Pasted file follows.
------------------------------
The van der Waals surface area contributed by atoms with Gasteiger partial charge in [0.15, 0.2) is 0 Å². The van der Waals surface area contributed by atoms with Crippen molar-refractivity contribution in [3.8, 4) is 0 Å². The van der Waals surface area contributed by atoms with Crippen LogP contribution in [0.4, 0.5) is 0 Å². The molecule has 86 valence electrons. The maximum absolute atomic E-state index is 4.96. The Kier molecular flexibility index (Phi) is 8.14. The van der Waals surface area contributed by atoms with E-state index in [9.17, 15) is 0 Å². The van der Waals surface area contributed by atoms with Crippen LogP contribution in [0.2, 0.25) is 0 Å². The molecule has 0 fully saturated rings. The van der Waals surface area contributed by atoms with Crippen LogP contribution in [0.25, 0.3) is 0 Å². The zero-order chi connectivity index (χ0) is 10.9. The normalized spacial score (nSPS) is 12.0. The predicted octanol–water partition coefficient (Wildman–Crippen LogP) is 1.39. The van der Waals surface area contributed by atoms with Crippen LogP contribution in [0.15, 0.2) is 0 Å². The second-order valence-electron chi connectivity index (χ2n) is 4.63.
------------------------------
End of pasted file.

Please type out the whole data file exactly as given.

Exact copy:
The van der Waals surface area contributed by atoms with Gasteiger partial charge in [0.15, 0.2) is 0 Å². The van der Waals surface area contributed by atoms with Crippen molar-refractivity contribution in [3.8, 4) is 0 Å². The van der Waals surface area contributed by atoms with Crippen LogP contribution in [0.4, 0.5) is 0 Å². The molecule has 86 valence electrons. The maximum absolute atomic E-state index is 4.96. The Kier molecular flexibility index (Phi) is 8.14. The van der Waals surface area contributed by atoms with E-state index in [9.17, 15) is 0 Å². The van der Waals surface area contributed by atoms with Crippen LogP contribution in [0.2, 0.25) is 0 Å². The molecule has 0 fully saturated rings. The van der Waals surface area contributed by atoms with Crippen LogP contribution in [0.25, 0.3) is 0 Å². The zero-order chi connectivity index (χ0) is 10.9. The normalized spacial score (nSPS) is 12.0. The predicted octanol–water partition coefficient (Wildman–Crippen LogP) is 1.39. The van der Waals surface area contributed by atoms with Crippen LogP contribution in [0.15, 0.2) is 0 Å². The second-order valence-electron chi connectivity index (χ2n) is 4.63.